Passive property losses (negative gearing) are deductible if you earn less than $100,000. If you earn between $100,000 and $150,000 the losses are partially deductible. If you earn more than $150,000 the losses are not deductible currently but may be carried forward and offset against future passive income or capital gains. Contributions to qualifying pension plans are deductible provided they do not exceed statutory limits. Home mortgage interest on up to $1M of debt for your principal residence is deductible as is property tax. Contributions to Health Services Accounts are deductible.

Does USA require joint tax returns to be filed for me and my spouse or are separate tax returns required?

Married taxpayers usually file married joint tax returns. Married separate tax returns may be filed as well.

If I have a foreign company or foreign trust before I arrived in USA is the income of that company or trust taxable?

If the trust is a grantor trust or the company is a controlled foreign company and the income it derives is Subpart F income, the income will be taxable in the U.S., even it is earned in another country. Most European and English common law trusts are grantor trusts.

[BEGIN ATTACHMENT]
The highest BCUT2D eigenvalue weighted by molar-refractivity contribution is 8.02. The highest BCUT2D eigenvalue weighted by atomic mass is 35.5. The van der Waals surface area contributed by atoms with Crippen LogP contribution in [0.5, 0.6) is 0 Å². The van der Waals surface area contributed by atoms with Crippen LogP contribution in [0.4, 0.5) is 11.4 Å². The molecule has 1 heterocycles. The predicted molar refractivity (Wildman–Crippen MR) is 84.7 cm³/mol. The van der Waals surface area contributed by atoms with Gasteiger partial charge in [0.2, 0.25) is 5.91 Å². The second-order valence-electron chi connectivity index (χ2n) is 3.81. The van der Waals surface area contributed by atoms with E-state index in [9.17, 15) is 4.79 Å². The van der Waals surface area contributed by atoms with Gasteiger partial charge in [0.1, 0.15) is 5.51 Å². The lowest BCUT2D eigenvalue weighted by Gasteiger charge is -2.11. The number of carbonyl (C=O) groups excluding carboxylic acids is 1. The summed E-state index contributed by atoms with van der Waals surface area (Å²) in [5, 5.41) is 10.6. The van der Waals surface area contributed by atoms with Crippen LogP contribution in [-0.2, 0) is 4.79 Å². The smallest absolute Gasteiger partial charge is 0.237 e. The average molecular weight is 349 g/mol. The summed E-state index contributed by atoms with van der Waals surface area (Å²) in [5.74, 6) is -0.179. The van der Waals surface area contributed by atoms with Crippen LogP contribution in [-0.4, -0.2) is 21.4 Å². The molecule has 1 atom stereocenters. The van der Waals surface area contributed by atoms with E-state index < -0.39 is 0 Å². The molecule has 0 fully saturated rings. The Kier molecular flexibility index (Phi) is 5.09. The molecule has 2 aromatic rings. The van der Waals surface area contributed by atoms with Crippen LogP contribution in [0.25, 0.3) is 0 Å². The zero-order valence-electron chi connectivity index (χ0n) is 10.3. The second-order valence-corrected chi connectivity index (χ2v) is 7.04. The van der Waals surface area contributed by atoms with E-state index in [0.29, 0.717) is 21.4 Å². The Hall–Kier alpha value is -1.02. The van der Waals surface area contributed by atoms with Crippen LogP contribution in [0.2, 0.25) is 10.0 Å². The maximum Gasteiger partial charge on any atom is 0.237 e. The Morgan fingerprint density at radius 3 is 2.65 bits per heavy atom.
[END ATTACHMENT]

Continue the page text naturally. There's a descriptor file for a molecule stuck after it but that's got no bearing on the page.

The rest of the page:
Do children under 18 pay a higher rate of tax on certain types of income?

Yes, there is a so called “Kiddie” tax in the U.S.

Is there a gift tax in USA?

Yes, there is a gift tax in the U.S. 2014 annual exclusion gift amount is $14,000.

What are the personal tax exemptions in USA e.g. a gift from an overseas relative or a foreign insurance payout?

Most earned and passive investment income in taxable in US, however there are types of receipts that are excluded from taxable income. Examples are life insurance proceeds received by the qualified beneficiary, tax-exempt interest, property acquired by bequest, devise, or inheritance.

If I receive shares as part of my salary is this taxed in USA?